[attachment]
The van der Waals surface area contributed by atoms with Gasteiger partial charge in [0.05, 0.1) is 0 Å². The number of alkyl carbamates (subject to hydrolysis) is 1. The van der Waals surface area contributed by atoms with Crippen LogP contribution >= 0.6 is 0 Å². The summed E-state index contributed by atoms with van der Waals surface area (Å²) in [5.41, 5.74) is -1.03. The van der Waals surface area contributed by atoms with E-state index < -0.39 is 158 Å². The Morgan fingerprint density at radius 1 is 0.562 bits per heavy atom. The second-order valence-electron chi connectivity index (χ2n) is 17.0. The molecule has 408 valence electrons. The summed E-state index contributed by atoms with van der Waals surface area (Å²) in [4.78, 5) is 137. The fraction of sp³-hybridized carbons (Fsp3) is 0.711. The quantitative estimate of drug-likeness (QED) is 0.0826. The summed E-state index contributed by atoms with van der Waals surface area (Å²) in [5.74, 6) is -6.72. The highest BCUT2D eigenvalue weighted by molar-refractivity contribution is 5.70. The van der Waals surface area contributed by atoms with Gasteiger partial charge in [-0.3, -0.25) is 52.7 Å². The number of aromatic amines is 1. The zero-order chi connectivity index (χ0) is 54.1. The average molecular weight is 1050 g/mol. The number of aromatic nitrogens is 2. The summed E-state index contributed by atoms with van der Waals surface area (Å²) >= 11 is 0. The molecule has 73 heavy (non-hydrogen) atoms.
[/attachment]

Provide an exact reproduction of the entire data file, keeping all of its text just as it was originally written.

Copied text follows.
The van der Waals surface area contributed by atoms with Gasteiger partial charge in [0.05, 0.1) is 0 Å². The number of alkyl carbamates (subject to hydrolysis) is 1. The van der Waals surface area contributed by atoms with Crippen LogP contribution >= 0.6 is 0 Å². The summed E-state index contributed by atoms with van der Waals surface area (Å²) in [5.41, 5.74) is -1.03. The van der Waals surface area contributed by atoms with E-state index < -0.39 is 158 Å². The Morgan fingerprint density at radius 1 is 0.562 bits per heavy atom. The second-order valence-electron chi connectivity index (χ2n) is 17.0. The molecule has 408 valence electrons. The summed E-state index contributed by atoms with van der Waals surface area (Å²) in [4.78, 5) is 137. The fraction of sp³-hybridized carbons (Fsp3) is 0.711. The quantitative estimate of drug-likeness (QED) is 0.0826. The summed E-state index contributed by atoms with van der Waals surface area (Å²) in [5.74, 6) is -6.72. The highest BCUT2D eigenvalue weighted by molar-refractivity contribution is 5.70. The van der Waals surface area contributed by atoms with Gasteiger partial charge in [-0.3, -0.25) is 52.7 Å². The number of aromatic amines is 1. The zero-order chi connectivity index (χ0) is 54.1. The average molecular weight is 1050 g/mol. The number of aromatic nitrogens is 2. The summed E-state index contributed by atoms with van der Waals surface area (Å²) >= 11 is 0. The molecule has 73 heavy (non-hydrogen) atoms.